It takes an extraordinary book to turn my fears into such enthusiasm in a short time. I soon realized that all the things that rang my alarm bells, beginning with the title, were specifically designed to call out to the very people who tended to be attracted by the "Gospel of Prosperity" books. In fact, I could think of two people who this book would be perfect for as it take those "I want" impulses and turns them outward so that we are focusing on what God wants instead of what we might think is best.

I had a couple of things that I thought might be problems for those reading the book and wanted to bounce them off of someone else. Luckily, Tom was interested and began reading it. He is about halfway through and the really interesting thing is that our various objections were things that the other person always thought were not a problem. For instance, I was somewhat amused that the chapter about the prayer "God, outdo me in generosity" talks almost exclusively about ... money. DeStefano does point out that God may repay you in other ways than monetarily but he always comes back to the cold, hard cash in the end. However, Tom didn't have a problem with this as he thought the author had adequately offset possible moneygrubbing with talk about intentions and motives.

Tom, on the other hand, was bothered that he didn't know what authority the author was basing his claims on. This was among the things that had sent me early on to the end notes and bibliography which had greatly reassured me. Furthermore, as I read on with increasing approval I never found anything that went against the Church's teachings. (So, for what it's worth, it has the "Julie D." stamp of approval.) Tom didn't have anything specific to mention on this front, just that he wanted to know where these ideas were coming from (I told you he's Catholic to the bone, haven't i?). By the way, this book was specifically written to be able to be used by Christians in general, not simply Catholics. Any Catholic comments found within are simply in reference to the author's own experiences or some similar situation.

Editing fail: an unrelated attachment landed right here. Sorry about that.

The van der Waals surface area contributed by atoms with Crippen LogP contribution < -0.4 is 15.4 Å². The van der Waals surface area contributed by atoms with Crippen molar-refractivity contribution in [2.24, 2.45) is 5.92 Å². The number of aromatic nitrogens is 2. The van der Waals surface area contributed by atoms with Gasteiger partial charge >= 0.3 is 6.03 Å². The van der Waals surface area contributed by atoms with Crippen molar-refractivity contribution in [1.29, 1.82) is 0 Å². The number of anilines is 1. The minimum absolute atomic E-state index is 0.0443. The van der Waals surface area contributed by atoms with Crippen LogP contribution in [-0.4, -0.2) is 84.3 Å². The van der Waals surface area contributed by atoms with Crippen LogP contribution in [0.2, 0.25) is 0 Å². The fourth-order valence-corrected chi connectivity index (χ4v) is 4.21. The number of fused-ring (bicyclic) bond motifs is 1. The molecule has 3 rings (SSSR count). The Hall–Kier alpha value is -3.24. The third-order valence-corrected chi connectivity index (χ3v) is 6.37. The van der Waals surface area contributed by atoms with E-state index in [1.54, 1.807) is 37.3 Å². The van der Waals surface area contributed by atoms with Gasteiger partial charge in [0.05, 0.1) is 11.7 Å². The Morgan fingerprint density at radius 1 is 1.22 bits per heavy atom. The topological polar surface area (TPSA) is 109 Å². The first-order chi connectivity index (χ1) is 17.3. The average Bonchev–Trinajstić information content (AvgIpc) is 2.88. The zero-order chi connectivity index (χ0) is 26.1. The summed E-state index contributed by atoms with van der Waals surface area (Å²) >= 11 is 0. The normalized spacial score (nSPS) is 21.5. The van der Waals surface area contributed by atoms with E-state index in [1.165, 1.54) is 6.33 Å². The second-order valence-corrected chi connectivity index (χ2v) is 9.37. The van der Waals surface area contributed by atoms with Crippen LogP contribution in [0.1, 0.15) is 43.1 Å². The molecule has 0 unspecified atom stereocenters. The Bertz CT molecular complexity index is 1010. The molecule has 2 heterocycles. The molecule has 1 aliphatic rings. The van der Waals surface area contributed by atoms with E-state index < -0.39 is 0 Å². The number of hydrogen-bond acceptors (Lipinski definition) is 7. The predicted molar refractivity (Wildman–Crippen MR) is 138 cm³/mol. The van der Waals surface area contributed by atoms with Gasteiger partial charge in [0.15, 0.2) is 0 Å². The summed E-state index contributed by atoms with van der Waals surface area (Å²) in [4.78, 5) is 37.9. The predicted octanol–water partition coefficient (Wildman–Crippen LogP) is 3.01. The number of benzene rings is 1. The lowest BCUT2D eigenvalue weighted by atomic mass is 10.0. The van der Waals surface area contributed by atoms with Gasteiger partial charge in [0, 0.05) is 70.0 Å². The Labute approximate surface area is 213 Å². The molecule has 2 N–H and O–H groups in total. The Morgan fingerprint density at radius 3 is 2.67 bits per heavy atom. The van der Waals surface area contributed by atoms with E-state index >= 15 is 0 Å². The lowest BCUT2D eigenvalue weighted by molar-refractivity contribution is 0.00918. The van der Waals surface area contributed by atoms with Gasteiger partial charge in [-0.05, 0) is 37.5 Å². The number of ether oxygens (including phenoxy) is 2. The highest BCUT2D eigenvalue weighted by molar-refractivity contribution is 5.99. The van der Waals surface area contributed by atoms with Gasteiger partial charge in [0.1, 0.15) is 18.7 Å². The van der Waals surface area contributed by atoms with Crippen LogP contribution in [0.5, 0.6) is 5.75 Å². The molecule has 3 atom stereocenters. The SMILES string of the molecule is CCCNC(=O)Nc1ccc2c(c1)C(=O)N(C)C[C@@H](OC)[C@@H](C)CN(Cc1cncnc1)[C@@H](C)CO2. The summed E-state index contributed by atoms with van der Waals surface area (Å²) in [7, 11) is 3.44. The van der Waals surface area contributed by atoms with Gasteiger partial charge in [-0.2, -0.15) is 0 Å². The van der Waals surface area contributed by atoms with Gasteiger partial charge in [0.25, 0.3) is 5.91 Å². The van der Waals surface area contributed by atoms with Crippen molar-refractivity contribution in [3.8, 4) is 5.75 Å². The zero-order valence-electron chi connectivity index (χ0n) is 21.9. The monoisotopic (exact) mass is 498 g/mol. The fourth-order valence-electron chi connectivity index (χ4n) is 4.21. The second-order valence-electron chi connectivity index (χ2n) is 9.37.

All in all, we could find nothing wrong and a great many things right in this book. Furthermore, Tom also could think of a couple of people right off the top of his head that might benefit from it. (As can The Anchoress; check out her review.)
So often the dreams we have are all about us and our desires and insecurities and vanities. They don't take God's wishes into the slightest account. Everyone has heard stories about unhappy movie stars, drug-addicted rock stars, disgraced public officials, and suicidal authors. All these folks achieved their dreams and yet they all came to the same unfortunate end. Why? One of the reasons is probably that their dreams did not coincide with their real purpose. They wanted something so badly -- maybe it was fame, maybe it was riches, maybe it was power -- but they failed to consider that perhaps this was the last thing they really needed, the last thing God had destined them for. Instead of trying to ascertain God's will through prayer and discernment, they essentially "forced" their key into a lock it was never meant for; they twisted it, struggled with it, pushed and jammed it -- until finally it broke off.

There's no need for that ever to happen to us. God knows the deepest desires of our hearts. He knows what will give us the greatest pleasure and the most profound happiness. Remember, he's the one who created us -- he's the one who crafted the key -- so he knows best what kind of lock it will fit into.